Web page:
What is the name of the current restaurant you work at and how long have you worked there?
I am currently at The Bulls Head Heyside, which is conveniently next door to where I live. I have been here for about 12 months.
Give a brief overview of your career.
I am a third-generation butcher learning my trade at the family abattoir and butchery. I then went on to specialise in sausage making where I developed many different flavour combinations which later led me into street food, where I cooked in some incredibly challenging situations. After about a year of wet tents and field cooking I found bricks and mortar in Manchester as part of a street food start-up which later became Beastro, a 30 cover bistro. I have catered weddings and special occasions all over the country and even cooked a fine dine meal on the back of an open top bus while it drove around Manchester city centre.
Where did you learn your skills/culinary education?
I think that my style and education in cookery started with my grandma and continued with my mum. Both ladies have had an incredible influence on both my outlook to cooking and my style. I have had no formal education, but I am continuously learning through working with some incredible chefs, watching others, reading, and experimenting with produce. I feel my years in the butchers has inspired a lot of my food.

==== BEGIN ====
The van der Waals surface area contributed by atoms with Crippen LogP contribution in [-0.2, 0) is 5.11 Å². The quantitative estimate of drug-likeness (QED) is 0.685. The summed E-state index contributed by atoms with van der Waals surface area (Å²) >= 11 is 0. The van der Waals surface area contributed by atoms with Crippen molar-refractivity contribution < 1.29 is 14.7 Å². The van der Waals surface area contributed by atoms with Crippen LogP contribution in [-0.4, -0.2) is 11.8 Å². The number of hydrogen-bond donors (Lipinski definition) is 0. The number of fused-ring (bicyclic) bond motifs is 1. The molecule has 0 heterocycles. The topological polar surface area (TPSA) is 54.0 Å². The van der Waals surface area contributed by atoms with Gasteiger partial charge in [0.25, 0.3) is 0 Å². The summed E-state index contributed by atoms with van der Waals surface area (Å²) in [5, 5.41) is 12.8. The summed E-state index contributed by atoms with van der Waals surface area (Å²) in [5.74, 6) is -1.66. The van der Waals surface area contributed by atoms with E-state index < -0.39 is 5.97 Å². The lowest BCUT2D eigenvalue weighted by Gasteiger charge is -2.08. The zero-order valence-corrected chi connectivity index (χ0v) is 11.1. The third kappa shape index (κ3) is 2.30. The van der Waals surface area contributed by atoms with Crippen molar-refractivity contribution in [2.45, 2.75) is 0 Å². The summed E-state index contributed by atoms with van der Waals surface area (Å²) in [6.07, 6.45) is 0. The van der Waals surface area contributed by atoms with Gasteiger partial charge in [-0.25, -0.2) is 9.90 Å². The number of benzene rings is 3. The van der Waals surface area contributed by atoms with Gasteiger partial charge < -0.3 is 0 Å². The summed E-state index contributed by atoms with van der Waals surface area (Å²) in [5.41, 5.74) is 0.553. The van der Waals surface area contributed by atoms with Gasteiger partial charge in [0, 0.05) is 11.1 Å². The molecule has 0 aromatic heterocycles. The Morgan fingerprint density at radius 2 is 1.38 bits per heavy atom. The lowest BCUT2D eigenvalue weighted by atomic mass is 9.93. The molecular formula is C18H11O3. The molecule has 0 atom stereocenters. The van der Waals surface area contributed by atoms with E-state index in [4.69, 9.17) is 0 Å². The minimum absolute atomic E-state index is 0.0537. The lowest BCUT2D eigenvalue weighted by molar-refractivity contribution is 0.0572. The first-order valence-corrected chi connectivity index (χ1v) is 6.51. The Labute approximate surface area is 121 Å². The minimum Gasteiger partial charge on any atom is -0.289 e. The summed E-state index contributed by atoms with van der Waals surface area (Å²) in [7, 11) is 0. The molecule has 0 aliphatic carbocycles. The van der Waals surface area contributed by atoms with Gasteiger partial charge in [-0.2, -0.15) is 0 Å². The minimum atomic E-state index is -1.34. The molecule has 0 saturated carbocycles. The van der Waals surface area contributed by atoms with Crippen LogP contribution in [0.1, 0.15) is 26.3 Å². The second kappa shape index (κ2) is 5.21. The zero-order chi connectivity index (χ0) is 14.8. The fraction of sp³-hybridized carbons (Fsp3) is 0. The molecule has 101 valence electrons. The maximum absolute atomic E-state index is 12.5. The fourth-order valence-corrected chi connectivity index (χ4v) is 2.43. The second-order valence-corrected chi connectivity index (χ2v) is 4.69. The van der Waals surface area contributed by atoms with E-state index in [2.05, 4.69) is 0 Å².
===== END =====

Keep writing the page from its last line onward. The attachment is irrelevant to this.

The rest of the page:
What do you enjoy most about being a chef?
I think deep down its all about service, its difficult to explain but there is something about having a grab full of checks, the printer whirring away and just beautiful plates of food going out. It’s addictive!
Which of your dishes are you most proud of?
One of my favourite Burns night dishes was some delightful Haggis and whiskey wontons that we serve with a spiced plum sauce. They are delightful but it has been a starter and bar snack and has been on the menu ever since. I created a dessert using piccolo parsnips, which really divides people. It has ginger crumb, spiced cream, chocolate ‘soil’, lemon balm and poached parsnips. Served in a glass layered to look like a garden.
How do you come up with new dishes?
I start with a seasonal ingredient, I then work from there looking at what flavours will taste best with it, I love mixing ingredients and techniques that people would not necessarily use together.
Who was your greatest influence?
Fergus Henderson for his passion for nose to tail cookery. Its all about the offal #nosetotail
What is your favourite cookbook?
My mum found my great grandmas handwritten recipe book amongst some old books when she was having a clear out. It may not be the most up to date in the world, but some the recipes in it are amazing. Its not the newest, or the most expensive, but is my favourite.